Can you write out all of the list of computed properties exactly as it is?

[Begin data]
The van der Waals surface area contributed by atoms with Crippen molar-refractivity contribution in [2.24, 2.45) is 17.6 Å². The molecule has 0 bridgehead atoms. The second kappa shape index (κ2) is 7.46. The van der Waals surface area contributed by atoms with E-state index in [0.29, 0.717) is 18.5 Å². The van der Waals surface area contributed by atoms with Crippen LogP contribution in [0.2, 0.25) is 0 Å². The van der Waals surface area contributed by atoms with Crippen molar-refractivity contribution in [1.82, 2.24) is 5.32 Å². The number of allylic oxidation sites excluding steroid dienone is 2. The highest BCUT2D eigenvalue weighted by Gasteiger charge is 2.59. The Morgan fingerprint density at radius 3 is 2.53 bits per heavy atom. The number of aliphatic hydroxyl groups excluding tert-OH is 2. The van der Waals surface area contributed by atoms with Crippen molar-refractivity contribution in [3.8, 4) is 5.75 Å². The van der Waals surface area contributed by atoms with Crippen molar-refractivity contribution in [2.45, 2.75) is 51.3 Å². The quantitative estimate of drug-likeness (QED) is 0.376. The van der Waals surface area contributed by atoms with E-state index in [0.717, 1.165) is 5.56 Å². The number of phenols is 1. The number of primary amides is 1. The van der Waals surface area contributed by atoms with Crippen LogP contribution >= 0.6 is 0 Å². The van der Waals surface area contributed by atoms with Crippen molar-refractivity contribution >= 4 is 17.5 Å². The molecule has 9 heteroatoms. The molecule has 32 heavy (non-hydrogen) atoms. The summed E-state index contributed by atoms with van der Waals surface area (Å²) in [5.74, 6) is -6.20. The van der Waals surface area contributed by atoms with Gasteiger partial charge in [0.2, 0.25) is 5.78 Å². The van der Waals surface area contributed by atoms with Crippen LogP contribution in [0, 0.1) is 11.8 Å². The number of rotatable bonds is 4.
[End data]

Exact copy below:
The van der Waals surface area contributed by atoms with Crippen molar-refractivity contribution in [2.24, 2.45) is 17.6 Å². The molecule has 0 bridgehead atoms. The second kappa shape index (κ2) is 7.46. The van der Waals surface area contributed by atoms with E-state index in [0.29, 0.717) is 18.5 Å². The van der Waals surface area contributed by atoms with Crippen LogP contribution in [0.2, 0.25) is 0 Å². The van der Waals surface area contributed by atoms with Crippen molar-refractivity contribution in [1.82, 2.24) is 5.32 Å². The number of allylic oxidation sites excluding steroid dienone is 2. The highest BCUT2D eigenvalue weighted by Gasteiger charge is 2.59. The Morgan fingerprint density at radius 3 is 2.53 bits per heavy atom. The number of aliphatic hydroxyl groups excluding tert-OH is 2. The van der Waals surface area contributed by atoms with Crippen molar-refractivity contribution in [3.8, 4) is 5.75 Å². The van der Waals surface area contributed by atoms with Crippen molar-refractivity contribution in [2.45, 2.75) is 51.3 Å². The quantitative estimate of drug-likeness (QED) is 0.376. The van der Waals surface area contributed by atoms with E-state index in [0.717, 1.165) is 5.56 Å². The number of phenols is 1. The number of primary amides is 1. The van der Waals surface area contributed by atoms with Crippen LogP contribution >= 0.6 is 0 Å². The van der Waals surface area contributed by atoms with Crippen molar-refractivity contribution >= 4 is 17.5 Å². The molecule has 9 heteroatoms. The molecule has 32 heavy (non-hydrogen) atoms. The summed E-state index contributed by atoms with van der Waals surface area (Å²) in [5.74, 6) is -6.20. The van der Waals surface area contributed by atoms with Gasteiger partial charge in [0.2, 0.25) is 5.78 Å². The van der Waals surface area contributed by atoms with Crippen LogP contribution in [0, 0.1) is 11.8 Å². The number of rotatable bonds is 4.